A report published on Tuesday made happy reading for the Swedes, whose education system has suffered blow upon blow in international education rankings in recent years.
The study, carried out by education research group Timss, revealed that Swedish 10-year-olds and 14-year-olds improved their results last year, compared to the previous survey in 2011.
In maths the 10-year-olds finished the test with an average score of 519 points, up by 15 on 2011, and the science test with a score of 540, up by seven.
The 14-year-olds improved their performance in maths to 501 points, up by 17, and in science 522 points, up by 13.
“The IEA's Timss 2015 study of mathematics and science achievement reveals that for Sweden both grade 4 and grade 8 student performance improved between 2011 and 2015,” Dirk Hastedt, the executive director of the group behind the Timss study, the International Association for the Evaluation of Educational Achievement (IEA), told The Local.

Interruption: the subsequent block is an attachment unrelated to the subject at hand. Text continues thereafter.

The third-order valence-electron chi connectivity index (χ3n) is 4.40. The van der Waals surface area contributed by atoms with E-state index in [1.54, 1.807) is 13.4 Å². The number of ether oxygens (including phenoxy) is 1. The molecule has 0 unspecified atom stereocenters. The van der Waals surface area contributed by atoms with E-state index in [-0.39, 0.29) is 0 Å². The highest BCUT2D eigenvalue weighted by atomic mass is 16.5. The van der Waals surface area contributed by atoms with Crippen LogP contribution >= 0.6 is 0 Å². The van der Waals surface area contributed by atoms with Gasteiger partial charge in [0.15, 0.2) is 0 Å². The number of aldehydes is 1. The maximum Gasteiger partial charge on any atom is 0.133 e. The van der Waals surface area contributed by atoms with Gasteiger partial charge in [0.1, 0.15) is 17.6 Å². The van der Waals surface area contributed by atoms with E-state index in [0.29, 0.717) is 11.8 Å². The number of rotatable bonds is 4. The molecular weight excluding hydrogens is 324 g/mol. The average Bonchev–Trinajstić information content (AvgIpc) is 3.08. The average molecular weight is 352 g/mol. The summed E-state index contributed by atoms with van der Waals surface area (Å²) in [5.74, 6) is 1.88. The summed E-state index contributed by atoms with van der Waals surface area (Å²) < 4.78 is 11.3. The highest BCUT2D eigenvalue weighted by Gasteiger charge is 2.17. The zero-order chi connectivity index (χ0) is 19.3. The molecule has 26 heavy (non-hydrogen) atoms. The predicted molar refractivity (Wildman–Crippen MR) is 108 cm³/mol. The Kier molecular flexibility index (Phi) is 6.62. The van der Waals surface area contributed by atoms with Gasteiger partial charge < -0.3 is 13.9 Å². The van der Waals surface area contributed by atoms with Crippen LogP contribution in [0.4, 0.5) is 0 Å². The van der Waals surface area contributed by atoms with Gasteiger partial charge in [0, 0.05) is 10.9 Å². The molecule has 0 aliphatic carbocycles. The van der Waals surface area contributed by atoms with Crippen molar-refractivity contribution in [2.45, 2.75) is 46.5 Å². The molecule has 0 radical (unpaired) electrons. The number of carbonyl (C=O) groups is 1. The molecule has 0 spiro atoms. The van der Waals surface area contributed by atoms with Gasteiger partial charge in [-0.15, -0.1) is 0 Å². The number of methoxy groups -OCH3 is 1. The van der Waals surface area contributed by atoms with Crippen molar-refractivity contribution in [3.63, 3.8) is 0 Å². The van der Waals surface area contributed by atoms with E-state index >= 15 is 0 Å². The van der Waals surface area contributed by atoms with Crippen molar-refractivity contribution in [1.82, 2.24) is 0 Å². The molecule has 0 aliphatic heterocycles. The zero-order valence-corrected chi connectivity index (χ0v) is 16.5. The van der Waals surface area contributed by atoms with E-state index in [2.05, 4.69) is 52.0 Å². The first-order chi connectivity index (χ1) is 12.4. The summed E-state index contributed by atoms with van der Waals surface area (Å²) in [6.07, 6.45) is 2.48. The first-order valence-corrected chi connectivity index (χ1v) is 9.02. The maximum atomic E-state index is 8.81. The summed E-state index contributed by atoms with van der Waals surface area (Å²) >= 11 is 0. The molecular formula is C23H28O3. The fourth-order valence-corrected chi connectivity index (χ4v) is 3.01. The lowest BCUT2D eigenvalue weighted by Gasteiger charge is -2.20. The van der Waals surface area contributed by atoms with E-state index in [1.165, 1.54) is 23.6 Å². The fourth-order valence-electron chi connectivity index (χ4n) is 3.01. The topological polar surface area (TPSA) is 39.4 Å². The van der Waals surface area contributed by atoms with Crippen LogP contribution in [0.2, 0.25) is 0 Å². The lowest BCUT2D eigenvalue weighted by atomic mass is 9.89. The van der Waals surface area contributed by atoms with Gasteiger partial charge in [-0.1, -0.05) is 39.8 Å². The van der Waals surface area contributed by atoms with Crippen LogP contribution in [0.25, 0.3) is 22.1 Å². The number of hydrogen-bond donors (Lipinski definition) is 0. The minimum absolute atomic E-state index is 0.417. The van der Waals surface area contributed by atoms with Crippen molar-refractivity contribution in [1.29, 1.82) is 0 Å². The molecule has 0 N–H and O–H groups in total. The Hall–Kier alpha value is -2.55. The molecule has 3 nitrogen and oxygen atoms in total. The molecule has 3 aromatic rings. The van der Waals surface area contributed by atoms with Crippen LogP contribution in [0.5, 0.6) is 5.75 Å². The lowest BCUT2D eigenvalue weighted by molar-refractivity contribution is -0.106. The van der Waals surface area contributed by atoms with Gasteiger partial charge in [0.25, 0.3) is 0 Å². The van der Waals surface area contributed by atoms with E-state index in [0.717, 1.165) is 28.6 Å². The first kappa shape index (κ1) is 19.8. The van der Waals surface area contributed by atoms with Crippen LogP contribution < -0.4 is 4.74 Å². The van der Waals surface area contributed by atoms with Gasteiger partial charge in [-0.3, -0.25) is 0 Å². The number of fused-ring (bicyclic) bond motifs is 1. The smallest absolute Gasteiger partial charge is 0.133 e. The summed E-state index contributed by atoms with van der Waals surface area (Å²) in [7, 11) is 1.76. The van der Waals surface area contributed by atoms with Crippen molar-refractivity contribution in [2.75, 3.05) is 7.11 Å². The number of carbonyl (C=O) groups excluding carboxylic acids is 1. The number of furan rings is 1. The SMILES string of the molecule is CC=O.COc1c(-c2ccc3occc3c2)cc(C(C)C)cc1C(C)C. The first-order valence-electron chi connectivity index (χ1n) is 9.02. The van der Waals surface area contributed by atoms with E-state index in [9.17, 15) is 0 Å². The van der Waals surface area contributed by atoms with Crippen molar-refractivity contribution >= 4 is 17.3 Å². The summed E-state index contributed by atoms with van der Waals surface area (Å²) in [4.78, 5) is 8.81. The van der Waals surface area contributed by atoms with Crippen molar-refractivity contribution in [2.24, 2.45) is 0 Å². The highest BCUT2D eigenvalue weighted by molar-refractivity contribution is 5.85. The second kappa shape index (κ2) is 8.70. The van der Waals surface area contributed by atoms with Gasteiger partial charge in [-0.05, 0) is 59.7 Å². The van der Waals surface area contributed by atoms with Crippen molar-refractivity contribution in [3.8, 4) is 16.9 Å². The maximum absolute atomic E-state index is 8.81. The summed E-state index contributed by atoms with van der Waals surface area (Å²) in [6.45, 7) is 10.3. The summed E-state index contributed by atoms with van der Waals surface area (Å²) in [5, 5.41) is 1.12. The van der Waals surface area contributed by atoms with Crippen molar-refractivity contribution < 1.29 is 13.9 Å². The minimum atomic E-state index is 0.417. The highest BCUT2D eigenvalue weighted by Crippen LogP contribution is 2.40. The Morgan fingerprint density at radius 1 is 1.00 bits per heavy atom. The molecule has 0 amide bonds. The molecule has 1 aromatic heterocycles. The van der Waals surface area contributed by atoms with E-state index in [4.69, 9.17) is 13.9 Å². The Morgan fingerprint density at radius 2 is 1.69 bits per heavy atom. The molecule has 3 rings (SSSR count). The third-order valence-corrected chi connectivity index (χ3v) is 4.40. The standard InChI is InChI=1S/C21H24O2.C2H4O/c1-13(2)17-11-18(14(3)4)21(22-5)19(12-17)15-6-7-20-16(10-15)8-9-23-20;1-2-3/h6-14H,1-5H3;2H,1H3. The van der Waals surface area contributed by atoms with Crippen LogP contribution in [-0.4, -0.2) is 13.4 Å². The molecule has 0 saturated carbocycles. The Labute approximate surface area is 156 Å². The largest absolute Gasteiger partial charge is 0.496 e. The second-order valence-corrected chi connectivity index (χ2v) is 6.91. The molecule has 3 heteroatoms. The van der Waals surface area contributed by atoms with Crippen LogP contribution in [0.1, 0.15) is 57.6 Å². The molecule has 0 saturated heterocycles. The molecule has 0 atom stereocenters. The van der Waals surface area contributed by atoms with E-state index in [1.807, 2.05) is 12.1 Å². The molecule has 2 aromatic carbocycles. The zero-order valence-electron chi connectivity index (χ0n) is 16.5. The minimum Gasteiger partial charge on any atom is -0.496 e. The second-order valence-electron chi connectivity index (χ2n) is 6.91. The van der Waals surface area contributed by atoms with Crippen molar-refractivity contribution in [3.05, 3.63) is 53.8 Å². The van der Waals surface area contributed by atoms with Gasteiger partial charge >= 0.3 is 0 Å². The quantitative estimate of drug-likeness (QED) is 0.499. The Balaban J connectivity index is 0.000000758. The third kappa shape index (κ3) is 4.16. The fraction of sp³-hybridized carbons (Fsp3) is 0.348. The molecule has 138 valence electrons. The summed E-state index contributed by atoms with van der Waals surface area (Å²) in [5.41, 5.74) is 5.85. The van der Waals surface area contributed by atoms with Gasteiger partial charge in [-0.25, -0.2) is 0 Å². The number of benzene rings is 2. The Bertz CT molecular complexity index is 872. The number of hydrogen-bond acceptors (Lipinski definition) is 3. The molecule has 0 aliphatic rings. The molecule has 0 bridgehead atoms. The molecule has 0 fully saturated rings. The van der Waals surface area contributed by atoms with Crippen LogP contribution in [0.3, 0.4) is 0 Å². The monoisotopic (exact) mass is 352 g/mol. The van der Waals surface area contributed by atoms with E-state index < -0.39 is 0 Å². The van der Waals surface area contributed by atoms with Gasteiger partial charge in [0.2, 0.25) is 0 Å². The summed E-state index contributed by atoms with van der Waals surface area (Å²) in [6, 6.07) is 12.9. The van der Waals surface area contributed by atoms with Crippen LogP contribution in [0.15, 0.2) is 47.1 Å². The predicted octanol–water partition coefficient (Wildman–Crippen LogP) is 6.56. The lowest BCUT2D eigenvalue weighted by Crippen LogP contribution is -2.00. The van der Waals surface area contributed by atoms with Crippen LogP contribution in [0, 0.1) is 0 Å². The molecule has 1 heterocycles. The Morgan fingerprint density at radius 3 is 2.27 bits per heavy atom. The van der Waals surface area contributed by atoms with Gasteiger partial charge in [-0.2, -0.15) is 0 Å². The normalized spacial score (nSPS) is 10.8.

“This continues the established positive trend for grade 4, and reverses the previous trend for grade 8,” he added.
Those studying maths in the third year of Sweden's senior high school gymnasiet, referred to in the study as 'grade 12', scored 431, improving their performance by 19 points on the 2008 test. However, those studying physics dropped by 42 points to an average score of 455.
“Sweden was one of only two countries that showed an improvement in results for grade 12 math specialists. Congratulations to Sweden!” said Hastedt.
However, Sweden still has a long way to go. The top-performing country was Singapore, which scored 618 and 590 in fourth and tenth-grade maths and 621 respectively 597 in sciences.
The results of the major Pisa 2015 global survey, which measures pupils' skills in maths, reading comprehension and natural sciences, are set to be revealed next week.